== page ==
This is how to shoot and frame those new layered iPhone lock screen photos in iOS 16

Oct 10, 2022

John Aldred

John Aldred is a photographer with over 20 years of experience in the portrait and commercial worlds. He is based in Scotland and has been an early adopter – and occasional beta tester – of almost every digital imaging technology in that time. As well as his creative visual work, John uses 3D printing, electronics and programming to create his own photography and filmmaking tools and consults for a number of brands across the industry.

This is how to shoot and frame those new layered iPhone lock screen photos in iOS 16

Oct 10, 2022

John Aldred

John Aldred is a photographer with over 20 years of experience in the portrait and commercial worlds. He is based in Scotland and has been an early adopter – and occasional beta tester – of almost every digital imaging technology in that time. As well as his creative visual work, John uses 3D printing, electronics and programming to create his own photography and filmmaking tools and consults for a number of brands across the industry.

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The latest iPhone operating system, iOS 16, comes with a new lock screen feature. It’s a sort of layered overlay wallpaper that cuts out your subject and sticks it on top of the clock. It’s a neat visual effect – and one that’s been commonly used on magazine covers over the years – but with the iPhone, there is a trick to creating the images in order to make them work in this way.

In this video, ZY Cheng walks us through the process of how the new layered lock screen photos work and how we need to shoot and compose them in order to get the desired result. It’s a pretty straightforward process and requires no 3rd party tools or funky file formats. In fact, you can even do it with images shot using the phone’s own built-in cameras, but there is definitely a trick to it.

It’s essentially an AI-generated process. The iPhone figures out what the subject is in your photo and cuts a mask around it, blocking off a portion of the text for the time display on your lock screen. If the subject covers part of it, the subject appears on top of it. There are some caveats to the process, though, and the positioning of the subject in the frame is important.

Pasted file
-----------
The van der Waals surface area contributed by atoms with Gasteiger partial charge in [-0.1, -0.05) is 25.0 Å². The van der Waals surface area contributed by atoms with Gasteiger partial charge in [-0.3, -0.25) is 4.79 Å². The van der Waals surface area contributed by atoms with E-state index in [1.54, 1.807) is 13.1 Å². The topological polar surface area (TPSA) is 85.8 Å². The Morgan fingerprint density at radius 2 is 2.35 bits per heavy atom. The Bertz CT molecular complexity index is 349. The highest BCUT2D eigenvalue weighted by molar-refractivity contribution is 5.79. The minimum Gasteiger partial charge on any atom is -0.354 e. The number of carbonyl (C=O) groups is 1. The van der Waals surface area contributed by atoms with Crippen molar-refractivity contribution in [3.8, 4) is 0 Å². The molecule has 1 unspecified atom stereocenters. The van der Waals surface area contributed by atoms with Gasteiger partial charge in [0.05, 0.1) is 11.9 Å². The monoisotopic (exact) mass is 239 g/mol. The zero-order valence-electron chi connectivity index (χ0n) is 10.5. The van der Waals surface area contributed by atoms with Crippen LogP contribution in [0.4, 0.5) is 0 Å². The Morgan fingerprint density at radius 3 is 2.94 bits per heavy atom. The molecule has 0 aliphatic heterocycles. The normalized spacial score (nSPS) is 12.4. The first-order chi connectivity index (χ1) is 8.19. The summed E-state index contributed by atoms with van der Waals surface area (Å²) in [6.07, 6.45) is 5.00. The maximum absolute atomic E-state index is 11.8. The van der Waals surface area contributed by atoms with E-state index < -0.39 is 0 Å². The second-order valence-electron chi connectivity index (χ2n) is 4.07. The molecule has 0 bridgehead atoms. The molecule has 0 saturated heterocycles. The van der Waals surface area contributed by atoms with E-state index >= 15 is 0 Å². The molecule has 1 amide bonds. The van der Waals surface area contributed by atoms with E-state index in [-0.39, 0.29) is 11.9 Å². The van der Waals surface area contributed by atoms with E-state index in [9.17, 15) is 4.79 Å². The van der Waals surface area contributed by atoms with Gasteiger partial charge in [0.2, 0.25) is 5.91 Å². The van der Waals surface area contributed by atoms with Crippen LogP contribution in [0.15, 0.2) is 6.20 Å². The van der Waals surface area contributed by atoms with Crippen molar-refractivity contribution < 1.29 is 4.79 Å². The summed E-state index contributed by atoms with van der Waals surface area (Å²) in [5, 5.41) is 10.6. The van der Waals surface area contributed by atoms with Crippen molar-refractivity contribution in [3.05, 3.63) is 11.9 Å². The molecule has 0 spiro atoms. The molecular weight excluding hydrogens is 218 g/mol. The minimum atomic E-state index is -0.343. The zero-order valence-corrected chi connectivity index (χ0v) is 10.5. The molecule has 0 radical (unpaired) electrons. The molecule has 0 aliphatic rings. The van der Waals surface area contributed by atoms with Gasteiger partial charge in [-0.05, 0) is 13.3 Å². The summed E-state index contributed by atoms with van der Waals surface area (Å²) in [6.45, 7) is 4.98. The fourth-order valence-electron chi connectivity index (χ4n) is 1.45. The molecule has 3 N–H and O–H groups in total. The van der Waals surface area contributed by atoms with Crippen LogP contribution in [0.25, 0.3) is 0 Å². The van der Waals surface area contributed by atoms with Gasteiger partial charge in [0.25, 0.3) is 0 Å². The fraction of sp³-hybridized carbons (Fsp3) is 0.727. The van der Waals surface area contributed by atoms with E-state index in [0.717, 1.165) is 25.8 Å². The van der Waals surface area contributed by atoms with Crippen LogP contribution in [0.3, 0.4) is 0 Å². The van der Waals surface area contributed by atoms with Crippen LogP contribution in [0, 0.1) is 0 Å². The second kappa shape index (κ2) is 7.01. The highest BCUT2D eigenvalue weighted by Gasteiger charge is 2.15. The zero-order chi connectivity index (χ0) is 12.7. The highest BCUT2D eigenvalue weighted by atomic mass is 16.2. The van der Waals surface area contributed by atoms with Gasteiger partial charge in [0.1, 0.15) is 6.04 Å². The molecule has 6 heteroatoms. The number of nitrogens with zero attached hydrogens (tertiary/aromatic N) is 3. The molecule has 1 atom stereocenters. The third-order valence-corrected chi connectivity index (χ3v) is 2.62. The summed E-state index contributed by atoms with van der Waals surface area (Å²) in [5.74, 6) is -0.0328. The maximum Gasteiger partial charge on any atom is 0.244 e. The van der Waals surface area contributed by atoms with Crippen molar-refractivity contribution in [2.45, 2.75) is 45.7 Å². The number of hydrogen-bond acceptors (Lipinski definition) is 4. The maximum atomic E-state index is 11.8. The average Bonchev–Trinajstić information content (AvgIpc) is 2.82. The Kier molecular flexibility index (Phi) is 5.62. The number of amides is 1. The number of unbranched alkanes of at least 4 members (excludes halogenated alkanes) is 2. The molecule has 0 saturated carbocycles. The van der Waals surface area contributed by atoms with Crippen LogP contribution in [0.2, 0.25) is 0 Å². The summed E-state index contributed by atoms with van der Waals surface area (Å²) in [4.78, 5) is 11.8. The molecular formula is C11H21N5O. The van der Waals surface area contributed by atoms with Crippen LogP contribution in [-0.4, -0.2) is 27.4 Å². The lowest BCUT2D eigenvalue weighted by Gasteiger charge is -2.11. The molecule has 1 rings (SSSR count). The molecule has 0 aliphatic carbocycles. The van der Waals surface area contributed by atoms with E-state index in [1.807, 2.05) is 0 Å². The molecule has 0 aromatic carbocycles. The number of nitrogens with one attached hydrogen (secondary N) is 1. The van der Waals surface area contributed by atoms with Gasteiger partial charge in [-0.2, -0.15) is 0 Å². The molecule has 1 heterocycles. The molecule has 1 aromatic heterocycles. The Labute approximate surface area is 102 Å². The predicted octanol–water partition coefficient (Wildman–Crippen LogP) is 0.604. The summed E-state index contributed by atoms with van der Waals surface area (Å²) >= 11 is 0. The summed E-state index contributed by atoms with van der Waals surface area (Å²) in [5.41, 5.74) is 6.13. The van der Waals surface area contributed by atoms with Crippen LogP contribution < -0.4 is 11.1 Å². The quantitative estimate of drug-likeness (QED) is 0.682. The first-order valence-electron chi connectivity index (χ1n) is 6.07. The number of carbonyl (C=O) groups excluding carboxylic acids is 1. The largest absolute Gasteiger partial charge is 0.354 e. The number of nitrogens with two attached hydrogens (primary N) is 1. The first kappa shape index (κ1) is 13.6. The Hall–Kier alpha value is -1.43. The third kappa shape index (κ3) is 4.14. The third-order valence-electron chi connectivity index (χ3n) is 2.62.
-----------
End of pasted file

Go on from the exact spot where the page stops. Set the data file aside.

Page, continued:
If the subject doesn’t appear in the area of the clock at all, nothing happens and it just looks like a normal lock screen. If the subject covers too much of the time, again, it just looks like a regular lock screen wallpaper with the clock on top. In the cast of the latter, if any part of your subject goes above the halfway line on the text, the effect doesn’t happen. It also doesn’t happen if you have widgets covering your lock screen.

You don’t have to use your iPhone’s built-in cameras to shoot the photos, either. You can use any image you can get onto your phone, whether it’s something you’ve shot with a DSLR or mirrorless camera or something you might have found online. But, whatever the source of the image, you’ll need to understand how it works if you want the effect to appear.

It’s a neat effect and one that some photographers may potentially want to offer to clients as a little extra freebie as part of their package – I’ve already seen a few photographers asking how to make these for their clients on social media – or just for your own phone. And after you watch the video above, you’ll know how to make them.

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John Aldred

John Aldred

John Aldred is a photographer with over 20 years of experience in the portrait and commercial worlds. He is based in Scotland and has been an early adopter – and occasional beta tester – of almost every digital imaging technology in that time. As well as his creative visual work, John uses 3D printing, electronics and programming to create his own photography and filmmaking tools and consults for a number of brands across the industry.

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